| By Tajudeen Kareem |
THE Nigerian Senate last week opened a public hearing on its intention to harmonize the functions of development finance institutions in the country towards the establishment of an apex finance house, the National Development Bank of Nigeria.
The lawmakers are considering a bill to establish the National Development Bank of Nigeria. The drafter of the bill wants the proposed bank to provide loans to small, medium and large industrial enterprises with five to 10-year maturity, with a grace period of one to three years depending on the enterprise. The bank will also provide working capital loans to eligible enterprises where projects are unable to secure a loan from the banking system; the loans could be in naira or foreign currencies depending on the source of available funds for the requirement of the eligible enterprise or project.
The House of Representatives, acting the same script, has raised a committee to examine the modus operandi of state-owned development finance institutions, DFIs. Listed for periscope are the Bank of Industry, Bank of Agriculture, Nigeria Export -Import Bank, Nigeria Export Promotion Council, Small and Medium Scale Enterprises Development Agency, National Economic Reconstruction Fund and Federal Mortgage Bank.
At the inauguration of an ad hoc committee to review the activities of these agencies, the deputy speaker, Yusuf Lasun, hinted that the National Assembly was desirous of addressing inefficiency in the system to “achieve their mandate and responsibility”. Committee chairman, Chukwuma Anohu said, inter alia, “we are confident that the current economic recession being experienced in the country can be reversed within the shortest possible time if the DFIs are made to live up to their statutory mandates, herein lies the impetus and imperative of our extant assignment”.
The foregoing may be described as diversionary and a cheap avenue to make the lawmakers look serious in tackling the economic challenges facing the country. The National Assembly ought to think out of the box in suggesting better strategies to revive the economy, create jobs and make the young, vibrant population more productive.
While the lawmakers beat about the bush, the performance of BOI this year speaks volume. The records can be interrogated across the country. Before we look at the specifics, this financial year, international and domestic rating agencies have upgraded the bank, to affirm its viability and effectiveness in discharging its core mandates. Specifically, Moody’s upgraded the bank from Ba3 to Aa1 while Augusto & Co rated it AA- up from A+. Two years running, BOI has maintained AA+ in FitchRatings.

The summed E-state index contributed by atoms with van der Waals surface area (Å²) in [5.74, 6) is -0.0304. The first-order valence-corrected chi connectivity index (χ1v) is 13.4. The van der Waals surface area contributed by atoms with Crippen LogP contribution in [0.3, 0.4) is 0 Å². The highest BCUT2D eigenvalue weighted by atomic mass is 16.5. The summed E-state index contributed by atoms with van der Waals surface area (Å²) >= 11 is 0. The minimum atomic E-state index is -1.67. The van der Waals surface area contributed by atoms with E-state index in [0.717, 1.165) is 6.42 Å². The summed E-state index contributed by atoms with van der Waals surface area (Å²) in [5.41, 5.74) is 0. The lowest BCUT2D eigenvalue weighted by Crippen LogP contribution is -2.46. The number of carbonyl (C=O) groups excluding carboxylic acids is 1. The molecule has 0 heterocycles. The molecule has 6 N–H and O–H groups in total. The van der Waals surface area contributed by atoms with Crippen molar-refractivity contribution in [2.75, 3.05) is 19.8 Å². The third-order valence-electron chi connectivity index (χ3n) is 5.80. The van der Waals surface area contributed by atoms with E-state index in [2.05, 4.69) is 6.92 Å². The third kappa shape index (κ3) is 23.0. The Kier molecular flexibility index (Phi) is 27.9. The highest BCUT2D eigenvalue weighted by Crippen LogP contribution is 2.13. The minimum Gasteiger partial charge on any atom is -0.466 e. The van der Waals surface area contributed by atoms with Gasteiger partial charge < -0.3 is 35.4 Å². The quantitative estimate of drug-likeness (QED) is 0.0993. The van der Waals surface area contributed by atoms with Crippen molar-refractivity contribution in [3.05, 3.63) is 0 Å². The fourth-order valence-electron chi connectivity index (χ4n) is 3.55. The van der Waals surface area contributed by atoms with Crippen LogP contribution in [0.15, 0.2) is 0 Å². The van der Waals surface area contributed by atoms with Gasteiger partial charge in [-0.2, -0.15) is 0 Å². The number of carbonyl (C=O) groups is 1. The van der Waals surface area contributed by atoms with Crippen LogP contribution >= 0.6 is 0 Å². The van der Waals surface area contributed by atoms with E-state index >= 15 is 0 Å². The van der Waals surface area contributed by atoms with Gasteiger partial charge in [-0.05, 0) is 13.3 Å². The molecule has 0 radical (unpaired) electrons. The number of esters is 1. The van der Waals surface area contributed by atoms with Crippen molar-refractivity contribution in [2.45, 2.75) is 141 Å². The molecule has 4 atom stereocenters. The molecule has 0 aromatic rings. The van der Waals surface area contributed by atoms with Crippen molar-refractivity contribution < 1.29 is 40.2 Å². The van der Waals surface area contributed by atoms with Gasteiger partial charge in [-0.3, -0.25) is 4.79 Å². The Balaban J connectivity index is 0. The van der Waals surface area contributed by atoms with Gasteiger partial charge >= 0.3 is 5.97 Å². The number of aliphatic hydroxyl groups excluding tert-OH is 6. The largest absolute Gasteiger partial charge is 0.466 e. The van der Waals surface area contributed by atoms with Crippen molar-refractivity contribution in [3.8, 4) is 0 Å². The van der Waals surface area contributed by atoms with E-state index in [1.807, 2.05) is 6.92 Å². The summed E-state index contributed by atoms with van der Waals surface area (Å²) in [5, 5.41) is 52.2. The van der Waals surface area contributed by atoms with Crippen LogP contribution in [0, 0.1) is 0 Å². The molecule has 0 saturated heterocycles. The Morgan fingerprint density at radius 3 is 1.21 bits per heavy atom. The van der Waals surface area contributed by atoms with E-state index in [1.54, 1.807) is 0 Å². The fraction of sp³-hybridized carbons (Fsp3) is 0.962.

Experts have interpreted these ratings to be a measure of confidence in the viability of BOI. John Akigbe, a development economist said: “The bank is recognised as being able to meet its commitments to its lenders. They expect it to be in business for the long haul. It is rated as a stable institution because of the likelihood of government support.”
So what are the facts behind the ratings of BOI?
The Buhari Administration has identified agriculture and solid minerals as templates to diversify the economy. The diversification space thrown open by the administration in agriculture, solid minerals and petroleum resources industries has the capacity to overhaul the ailing economy to accomplish the job creation vision of government if well managed.
In the past one year, the BOI has aggressively and consistently stayed on the right track, providing financial leverage in creating or energising large, medium and small enterprises; as well as expansion, diversification and transformation of existing enterprises; and rehabilitation of ailing industries.
The bank, to restate, is mandated to motivate local entrepreneurship and restore indigenous economic activities where comparative advantages can be harnessed to generate employment and foreign exchange.
Despite the down turn in the economy, and dwindling resources, BOI has remained steadfast in keeping to that task of complementing government on policies that bother on job creation and business support as conceived by the Buhari administration.
At its 56th annual general meeting, the acting managing director of BOI, Waheed Olagunju unveiled plans to disburse N212 billion to support job creation in 2016 alone, focusing on financial viability, developmental impact and social development of the country.
The bank also pledged to support businesses that add value to local raw materials through value chain strengthening, generate employment for the youth and unemployed and create wealth while supporting products for export.